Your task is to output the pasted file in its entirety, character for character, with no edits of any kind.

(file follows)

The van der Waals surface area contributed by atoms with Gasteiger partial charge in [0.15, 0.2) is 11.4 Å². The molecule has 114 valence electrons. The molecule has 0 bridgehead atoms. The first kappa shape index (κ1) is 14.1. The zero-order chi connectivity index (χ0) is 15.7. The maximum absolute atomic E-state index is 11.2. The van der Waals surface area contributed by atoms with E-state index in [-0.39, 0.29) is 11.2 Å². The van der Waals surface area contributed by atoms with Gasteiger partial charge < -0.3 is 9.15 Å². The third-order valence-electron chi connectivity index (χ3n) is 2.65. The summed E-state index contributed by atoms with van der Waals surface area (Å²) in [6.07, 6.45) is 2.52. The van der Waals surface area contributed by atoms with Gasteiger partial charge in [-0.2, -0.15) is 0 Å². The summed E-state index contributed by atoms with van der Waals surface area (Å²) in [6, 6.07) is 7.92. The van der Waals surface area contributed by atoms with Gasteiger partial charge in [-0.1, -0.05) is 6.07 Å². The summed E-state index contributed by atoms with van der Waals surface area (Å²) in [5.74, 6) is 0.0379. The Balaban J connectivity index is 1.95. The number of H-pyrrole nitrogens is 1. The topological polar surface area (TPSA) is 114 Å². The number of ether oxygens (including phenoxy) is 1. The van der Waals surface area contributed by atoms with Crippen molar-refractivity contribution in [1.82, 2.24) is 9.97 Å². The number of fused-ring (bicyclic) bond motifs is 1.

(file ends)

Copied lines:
The van der Waals surface area contributed by atoms with Gasteiger partial charge in [0.15, 0.2) is 11.4 Å². The molecule has 114 valence electrons. The molecule has 0 bridgehead atoms. The first kappa shape index (κ1) is 14.1. The zero-order chi connectivity index (χ0) is 15.7. The maximum absolute atomic E-state index is 11.2. The van der Waals surface area contributed by atoms with E-state index in [-0.39, 0.29) is 11.2 Å². The van der Waals surface area contributed by atoms with Gasteiger partial charge < -0.3 is 9.15 Å². The third-order valence-electron chi connectivity index (χ3n) is 2.65. The summed E-state index contributed by atoms with van der Waals surface area (Å²) in [6.07, 6.45) is 2.52. The van der Waals surface area contributed by atoms with Gasteiger partial charge in [-0.2, -0.15) is 0 Å². The summed E-state index contributed by atoms with van der Waals surface area (Å²) in [6, 6.07) is 7.92. The van der Waals surface area contributed by atoms with Gasteiger partial charge in [-0.1, -0.05) is 6.07 Å². The summed E-state index contributed by atoms with van der Waals surface area (Å²) in [5.74, 6) is 0.0379. The Balaban J connectivity index is 1.95. The number of H-pyrrole nitrogens is 1. The topological polar surface area (TPSA) is 114 Å². The number of ether oxygens (including phenoxy) is 1. The van der Waals surface area contributed by atoms with Crippen molar-refractivity contribution in [1.82, 2.24) is 9.97 Å². The number of fused-ring (bicyclic) bond motifs is 1.